The desert is a hostile and beautiful place. Everything that lives there has a certain grittiness about it, from the twisted bark of ancient junipers to the spiny cactus, the armored scorpions to the hairy tarantulas. The sun scorches the sweeping sandstone vistas in the day, while it reaches near or below freezing temperatures in the night.

And the wind! There was not a night I spent in the desert where the wind wasn’t whipping sand and violently buffeting our tent, whose zipper conveniently decided to stop working.

I woke up in the middle of the night with sand in my mouth, the walls of the tent shaking as if under the duress of an earthquake. All I could do was laugh and remember that I was in the desert, and hope that scorpions hadn’t discovered the crack in our tent door.

The Martian landscape gave me an appreciation for any life that managed to survive in that area. I would stoop and stare at the green bumpy skin of a cactus, or the black lichen – cryptobiotic soil – that covers around 70 percent of the exposed ground, a life form whose fossils date back 3.5 billion years.

We scrambled up and down dried up river beds carved out of sandstone, ancient ponderosa pines lining their banks, in search of water and for exploration’s sake. When we did find water, it was in tiny green and scummy pools that had sat stewing in the desert sun for who knows how long. Two cycles of our water purifiers made this scummy water taste a thousand times better than the smoky water we had gained from snow melt, though.

When we would discover these ponds, we would fill up a three gallon plastic container and take turns lugging it around the canyons with us. This container, both our saving grace and biggest inconvenience, was affectionately nicknamed “Sumo-baby.”

Backpacking is an exercise of survival, a full immersion into a landscape, and an exploration of the Self. I always come out of the woods with a little better understanding of what makes me tick, as well as a stronger sense of connection to the world around me.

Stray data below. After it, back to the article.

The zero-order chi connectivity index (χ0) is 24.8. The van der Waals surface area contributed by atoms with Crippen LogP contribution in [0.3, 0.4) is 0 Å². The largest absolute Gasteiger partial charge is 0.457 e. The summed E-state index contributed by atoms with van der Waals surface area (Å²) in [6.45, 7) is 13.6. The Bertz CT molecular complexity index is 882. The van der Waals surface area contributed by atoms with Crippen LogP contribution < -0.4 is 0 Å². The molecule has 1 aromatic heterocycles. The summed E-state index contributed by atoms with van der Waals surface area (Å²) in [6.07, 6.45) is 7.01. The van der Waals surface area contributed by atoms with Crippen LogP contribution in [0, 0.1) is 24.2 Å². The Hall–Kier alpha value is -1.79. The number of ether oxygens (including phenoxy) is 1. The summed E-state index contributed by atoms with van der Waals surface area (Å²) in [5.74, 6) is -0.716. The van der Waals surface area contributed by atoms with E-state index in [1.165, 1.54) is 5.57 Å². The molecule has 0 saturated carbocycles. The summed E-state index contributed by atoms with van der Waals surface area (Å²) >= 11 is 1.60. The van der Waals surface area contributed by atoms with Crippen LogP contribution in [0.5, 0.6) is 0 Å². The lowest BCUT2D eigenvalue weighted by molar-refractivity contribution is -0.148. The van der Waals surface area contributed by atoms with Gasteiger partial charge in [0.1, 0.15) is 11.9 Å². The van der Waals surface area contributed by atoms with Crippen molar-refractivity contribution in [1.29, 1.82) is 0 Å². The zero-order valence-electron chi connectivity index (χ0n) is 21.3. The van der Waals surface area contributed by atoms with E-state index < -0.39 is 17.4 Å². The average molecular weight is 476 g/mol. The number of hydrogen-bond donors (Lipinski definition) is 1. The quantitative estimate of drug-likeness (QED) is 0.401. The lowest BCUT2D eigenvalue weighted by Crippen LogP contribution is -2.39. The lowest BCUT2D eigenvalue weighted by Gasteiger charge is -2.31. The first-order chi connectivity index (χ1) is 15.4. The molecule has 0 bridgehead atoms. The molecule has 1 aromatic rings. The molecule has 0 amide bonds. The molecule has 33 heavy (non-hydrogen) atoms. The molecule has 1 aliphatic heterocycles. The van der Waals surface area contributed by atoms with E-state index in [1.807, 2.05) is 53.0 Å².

I don’t want to romanticize my week in the desert like Thoreau or Emerson might have tried to: it is a harsh environment with an awe inspiring landscape, full of dangerous animals and elements that will kill you if you’re not smart about what you’re doing. That being said, it is for those very reasons that I appreciate the desert.

The thought of a mountain lion at my back or a rattlesnake under the rock just ahead makes me feel alive and focused; engaged. More often than not I find myself lost in the concrete jungles of our cities, just floating along, not really awake.

Walk at green, stop at red. Stopping and going and stopping again. In the desert, or even in the woods outside of Missoula, this mode of alertness becomes obsolete as you become a part of the landscape.

I’ve been home in Missoula for two days now, back among the luxuries of refrigeration, running water, and electricity, and today there is some construction happening down the block. There is a small notice hanging on our doorknob informing us that our water will be turned off from 9 to 5 today, something I would normally consider a large inconvenience, however in light of my recent journey spent scouring the desert for any grimy water I could find, eight hours without running water at the lift of a handle hardly seems worth a complaint.

I would like to encourage any and all of my readers to leave a comment with some of their memorable outdoor experiences, as discussions are always more interesting than monologues.  Thanks for reading, be good to each other, go exploring, and stay hydrated.


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A little about me: I escape the city as often as possible to go on random outdoor excursions. I enjoy standing in the middle of bridges for extended periods of time. I love reading. I love dogs. I also love making music, dancing, potlucks, pretending to be a zombie on Halloween, gardening, running on trails, cooking with garlic, copious amount of hot sauce, falling leaves in autumn, and drinking black coffee. I also love writing, and feel fortunate to offer my weekly perspective as a college student to the Make it Missoula collective.